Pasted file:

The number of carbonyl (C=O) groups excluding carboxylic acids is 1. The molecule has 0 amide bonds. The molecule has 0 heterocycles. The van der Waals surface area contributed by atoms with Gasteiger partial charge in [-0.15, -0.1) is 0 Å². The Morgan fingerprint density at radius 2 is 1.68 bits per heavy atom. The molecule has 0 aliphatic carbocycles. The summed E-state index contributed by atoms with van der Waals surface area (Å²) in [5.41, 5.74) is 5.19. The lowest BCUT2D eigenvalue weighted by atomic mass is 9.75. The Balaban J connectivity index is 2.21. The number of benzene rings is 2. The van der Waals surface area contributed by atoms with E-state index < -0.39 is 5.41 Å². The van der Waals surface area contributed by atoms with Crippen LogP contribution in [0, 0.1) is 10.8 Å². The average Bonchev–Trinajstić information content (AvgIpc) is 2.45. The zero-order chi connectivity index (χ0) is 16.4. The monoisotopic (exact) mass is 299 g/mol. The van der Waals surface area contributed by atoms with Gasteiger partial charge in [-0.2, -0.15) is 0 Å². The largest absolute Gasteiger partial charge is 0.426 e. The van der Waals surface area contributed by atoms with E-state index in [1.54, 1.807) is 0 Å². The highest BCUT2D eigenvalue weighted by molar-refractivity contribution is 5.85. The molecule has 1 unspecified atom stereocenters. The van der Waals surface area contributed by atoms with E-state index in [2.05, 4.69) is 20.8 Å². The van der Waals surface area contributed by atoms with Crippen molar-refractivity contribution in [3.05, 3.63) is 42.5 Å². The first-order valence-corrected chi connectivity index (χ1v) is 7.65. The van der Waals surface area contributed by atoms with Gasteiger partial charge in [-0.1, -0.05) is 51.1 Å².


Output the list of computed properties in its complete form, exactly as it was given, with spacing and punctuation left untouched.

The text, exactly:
The number of carbonyl (C=O) groups excluding carboxylic acids is 1. The molecule has 0 amide bonds. The molecule has 0 heterocycles. The van der Waals surface area contributed by atoms with Gasteiger partial charge in [-0.15, -0.1) is 0 Å². The Morgan fingerprint density at radius 2 is 1.68 bits per heavy atom. The molecule has 0 aliphatic carbocycles. The summed E-state index contributed by atoms with van der Waals surface area (Å²) in [5.41, 5.74) is 5.19. The lowest BCUT2D eigenvalue weighted by atomic mass is 9.75. The Balaban J connectivity index is 2.21. The number of benzene rings is 2. The van der Waals surface area contributed by atoms with E-state index < -0.39 is 5.41 Å². The van der Waals surface area contributed by atoms with Crippen LogP contribution in [0, 0.1) is 10.8 Å². The average Bonchev–Trinajstić information content (AvgIpc) is 2.45. The zero-order chi connectivity index (χ0) is 16.4. The monoisotopic (exact) mass is 299 g/mol. The van der Waals surface area contributed by atoms with Gasteiger partial charge in [-0.2, -0.15) is 0 Å². The largest absolute Gasteiger partial charge is 0.426 e. The van der Waals surface area contributed by atoms with E-state index in [1.54, 1.807) is 0 Å². The highest BCUT2D eigenvalue weighted by molar-refractivity contribution is 5.85. The molecule has 1 unspecified atom stereocenters. The van der Waals surface area contributed by atoms with E-state index in [2.05, 4.69) is 20.8 Å². The van der Waals surface area contributed by atoms with Crippen molar-refractivity contribution in [3.05, 3.63) is 42.5 Å². The first-order valence-corrected chi connectivity index (χ1v) is 7.65. The van der Waals surface area contributed by atoms with Gasteiger partial charge in [-0.1, -0.05) is 51.1 Å².